The Australian Bureau of Meteorology, the Western Australian Department of Fire and Emergency Services, state health departments, local state governments, crisis centres and women’s shelters — the collateral damage in the war between Facebook and the Australian government has been widespread. As the social media giant followed through on its threat to ban sharing of news in the country over the government’s new media laws, several unintended targets got caught in the crossfire. Facebook even blocked its own page as the company went “to the mat” Down Under in a bid to fight government regulation.
What is the row about?
The Australian government’s news media code is a landmark legislation that would require Google and Facebook to negotiate with news outlets for payment. The purpose of the code is to protect public interest journalism in the country, according to the government.
Publishers use Facebook to reach out to new audiences. Users too re-share a lot of news content on the social media site, adding to their virality. All this results in millions of visits for news sites referred from Facebook’s timeline.
Publishers also have agreements in place with Facebook to allow the social network to host their content in the form of Instant Articles.
Facebook has consistently argued that the new media bargaining code, which will force companies like it and Google to broker deals with Australian publishers to pay for linking to news content, will work against the publishers. William Easton, managing director of Facebook Australia and New Zealand, claimed in a blog post: “Last year Facebook generated approximately 5.1 billion free referrals to Australian publishers worth an estimated AU$407 million.”
On Thursday Facebook carried out its threat. “Content on Facebook pages from news websites such as The Sydney Morning Herald and The Age, News Corp newspapers such as The Australian and The Herald Sun and all ABC content were made unavailable to users from early Thursday,” the SMH said.
“Articles published by online youth publication Junkee Media and satirical news websites The Betoota Advocate and The Chaser were also removed. Some Facebook groups run by news outlets have no articles on them.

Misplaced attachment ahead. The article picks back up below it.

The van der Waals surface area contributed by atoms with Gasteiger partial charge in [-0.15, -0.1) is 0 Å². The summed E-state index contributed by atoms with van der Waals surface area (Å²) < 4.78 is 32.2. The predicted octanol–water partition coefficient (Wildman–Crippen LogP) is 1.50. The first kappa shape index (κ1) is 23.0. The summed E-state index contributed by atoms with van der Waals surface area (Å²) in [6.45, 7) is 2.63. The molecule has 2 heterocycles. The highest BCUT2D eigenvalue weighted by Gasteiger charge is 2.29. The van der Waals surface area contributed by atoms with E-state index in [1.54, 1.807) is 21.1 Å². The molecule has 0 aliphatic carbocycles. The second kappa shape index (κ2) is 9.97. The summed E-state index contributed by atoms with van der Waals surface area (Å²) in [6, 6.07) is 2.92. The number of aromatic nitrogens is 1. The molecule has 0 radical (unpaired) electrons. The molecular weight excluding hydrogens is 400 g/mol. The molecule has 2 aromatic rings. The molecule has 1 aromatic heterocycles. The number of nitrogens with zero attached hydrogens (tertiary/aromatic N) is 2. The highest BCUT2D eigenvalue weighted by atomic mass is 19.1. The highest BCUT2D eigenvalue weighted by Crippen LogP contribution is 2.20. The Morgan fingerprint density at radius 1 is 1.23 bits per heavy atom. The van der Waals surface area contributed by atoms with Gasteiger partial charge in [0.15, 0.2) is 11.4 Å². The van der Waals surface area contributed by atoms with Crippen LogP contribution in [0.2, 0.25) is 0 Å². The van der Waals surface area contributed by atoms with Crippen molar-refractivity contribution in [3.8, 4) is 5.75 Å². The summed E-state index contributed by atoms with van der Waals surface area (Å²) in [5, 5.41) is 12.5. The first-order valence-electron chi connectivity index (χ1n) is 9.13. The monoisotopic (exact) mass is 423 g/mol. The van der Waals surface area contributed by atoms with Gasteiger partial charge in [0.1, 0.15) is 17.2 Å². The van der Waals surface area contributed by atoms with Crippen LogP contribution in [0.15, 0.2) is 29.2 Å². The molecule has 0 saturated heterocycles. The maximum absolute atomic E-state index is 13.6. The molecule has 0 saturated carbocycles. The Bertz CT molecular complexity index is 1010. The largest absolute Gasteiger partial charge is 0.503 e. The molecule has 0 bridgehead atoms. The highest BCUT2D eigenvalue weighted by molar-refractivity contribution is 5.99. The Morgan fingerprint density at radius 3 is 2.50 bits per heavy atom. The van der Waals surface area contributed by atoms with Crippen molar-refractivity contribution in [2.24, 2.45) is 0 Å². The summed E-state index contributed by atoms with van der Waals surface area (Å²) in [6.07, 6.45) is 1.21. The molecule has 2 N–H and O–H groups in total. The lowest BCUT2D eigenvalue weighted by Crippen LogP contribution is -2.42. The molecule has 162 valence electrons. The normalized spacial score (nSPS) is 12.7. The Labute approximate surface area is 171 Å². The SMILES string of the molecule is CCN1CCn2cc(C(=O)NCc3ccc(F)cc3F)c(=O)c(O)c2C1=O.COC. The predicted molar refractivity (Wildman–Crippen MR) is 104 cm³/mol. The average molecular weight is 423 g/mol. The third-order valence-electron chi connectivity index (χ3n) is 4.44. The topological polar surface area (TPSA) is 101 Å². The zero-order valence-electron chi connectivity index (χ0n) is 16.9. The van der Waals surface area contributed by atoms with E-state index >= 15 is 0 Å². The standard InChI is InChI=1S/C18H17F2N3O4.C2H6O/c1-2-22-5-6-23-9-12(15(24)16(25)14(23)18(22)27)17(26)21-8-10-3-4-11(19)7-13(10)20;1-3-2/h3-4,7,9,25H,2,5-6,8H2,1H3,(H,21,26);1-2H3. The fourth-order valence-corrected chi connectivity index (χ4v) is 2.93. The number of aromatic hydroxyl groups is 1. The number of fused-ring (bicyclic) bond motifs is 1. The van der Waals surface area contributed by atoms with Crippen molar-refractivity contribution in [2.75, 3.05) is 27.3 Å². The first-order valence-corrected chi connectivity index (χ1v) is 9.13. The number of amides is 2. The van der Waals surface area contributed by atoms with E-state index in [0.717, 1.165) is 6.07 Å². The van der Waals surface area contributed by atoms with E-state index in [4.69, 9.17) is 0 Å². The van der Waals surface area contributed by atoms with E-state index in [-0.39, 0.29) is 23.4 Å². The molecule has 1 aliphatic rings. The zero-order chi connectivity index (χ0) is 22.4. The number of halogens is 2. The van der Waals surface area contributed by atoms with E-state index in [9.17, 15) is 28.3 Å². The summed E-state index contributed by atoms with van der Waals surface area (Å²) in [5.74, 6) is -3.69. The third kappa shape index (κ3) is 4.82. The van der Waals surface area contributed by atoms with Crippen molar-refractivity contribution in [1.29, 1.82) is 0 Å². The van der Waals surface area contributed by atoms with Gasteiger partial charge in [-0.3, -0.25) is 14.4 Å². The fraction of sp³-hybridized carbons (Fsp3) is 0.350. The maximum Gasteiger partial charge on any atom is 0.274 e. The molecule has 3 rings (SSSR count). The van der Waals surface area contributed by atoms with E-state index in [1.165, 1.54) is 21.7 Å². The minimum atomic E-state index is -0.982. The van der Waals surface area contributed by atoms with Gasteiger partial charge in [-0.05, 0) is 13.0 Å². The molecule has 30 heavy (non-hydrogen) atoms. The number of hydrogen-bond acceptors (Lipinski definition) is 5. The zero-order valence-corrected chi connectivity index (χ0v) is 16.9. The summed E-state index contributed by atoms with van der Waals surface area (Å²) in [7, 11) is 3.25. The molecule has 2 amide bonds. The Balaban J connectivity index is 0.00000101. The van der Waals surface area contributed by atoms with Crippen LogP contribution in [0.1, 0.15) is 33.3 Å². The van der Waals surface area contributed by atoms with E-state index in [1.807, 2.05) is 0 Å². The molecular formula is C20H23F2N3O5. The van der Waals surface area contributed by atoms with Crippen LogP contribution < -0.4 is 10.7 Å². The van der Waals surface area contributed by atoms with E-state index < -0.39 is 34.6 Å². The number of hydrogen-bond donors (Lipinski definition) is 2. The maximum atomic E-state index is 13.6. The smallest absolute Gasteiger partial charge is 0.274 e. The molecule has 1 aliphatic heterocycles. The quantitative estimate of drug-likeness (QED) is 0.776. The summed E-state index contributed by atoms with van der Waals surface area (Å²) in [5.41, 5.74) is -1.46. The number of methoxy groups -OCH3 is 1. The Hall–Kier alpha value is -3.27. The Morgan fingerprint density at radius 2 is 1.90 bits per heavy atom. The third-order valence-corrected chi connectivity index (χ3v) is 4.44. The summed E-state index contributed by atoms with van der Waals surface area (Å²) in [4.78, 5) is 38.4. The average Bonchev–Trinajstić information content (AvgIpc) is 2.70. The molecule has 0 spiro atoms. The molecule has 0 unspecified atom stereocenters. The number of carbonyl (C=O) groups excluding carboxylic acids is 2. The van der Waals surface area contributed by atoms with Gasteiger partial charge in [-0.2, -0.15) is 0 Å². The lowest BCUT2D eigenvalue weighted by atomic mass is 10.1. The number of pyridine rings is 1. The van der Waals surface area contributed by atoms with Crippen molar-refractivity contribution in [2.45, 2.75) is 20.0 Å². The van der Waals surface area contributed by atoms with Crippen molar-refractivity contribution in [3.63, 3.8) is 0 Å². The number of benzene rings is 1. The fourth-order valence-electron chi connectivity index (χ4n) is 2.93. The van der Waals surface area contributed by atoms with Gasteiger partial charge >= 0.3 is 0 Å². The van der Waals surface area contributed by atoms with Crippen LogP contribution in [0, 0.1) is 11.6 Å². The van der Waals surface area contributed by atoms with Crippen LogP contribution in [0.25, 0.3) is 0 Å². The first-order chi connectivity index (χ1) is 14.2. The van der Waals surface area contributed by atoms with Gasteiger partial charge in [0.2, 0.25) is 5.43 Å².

“The ban also appears to have struck down the Facebook pages of government agencies, including the Bureau of Meteorology, SA Health, ACT Health and Queensland Health, in a move health experts have criticised given Australia is preparing to begin its COVID-19 vaccination program next week,” the newspaper reported.
Interestingly, Google has already singed a $30 million deal with Australia’s largest locally owned media company. Nine Entertainment’s deal to feature its news in Google products came on the “eve of the historic news media laws being debated in parliament”, The Guardian newspaper reported.
Nine is believed to have signed a letter of understanding with Google two days after Seven West Media became the first big media company to agree to terms with Google, the newspaper said.
“Another small media company, Junkee Media, has also signed a letter of intent to curate news content for Google’s News Showcase product.”
Microsoft calls on others to follow Australian model
Microsoft president Brad Smith has said the Australian legislation “strengthens democracy” and urged other countries to implement similar codes.
“The legislation will redress the economic imbalance between technology and journalism by mandating negotiations between these tech gatekeepers and independent news organisations. The goal is to provide the news organisations with compensation for the benefit derived by tech gatekeepers from the inclusion of news content on their platforms,” he said in a blog post.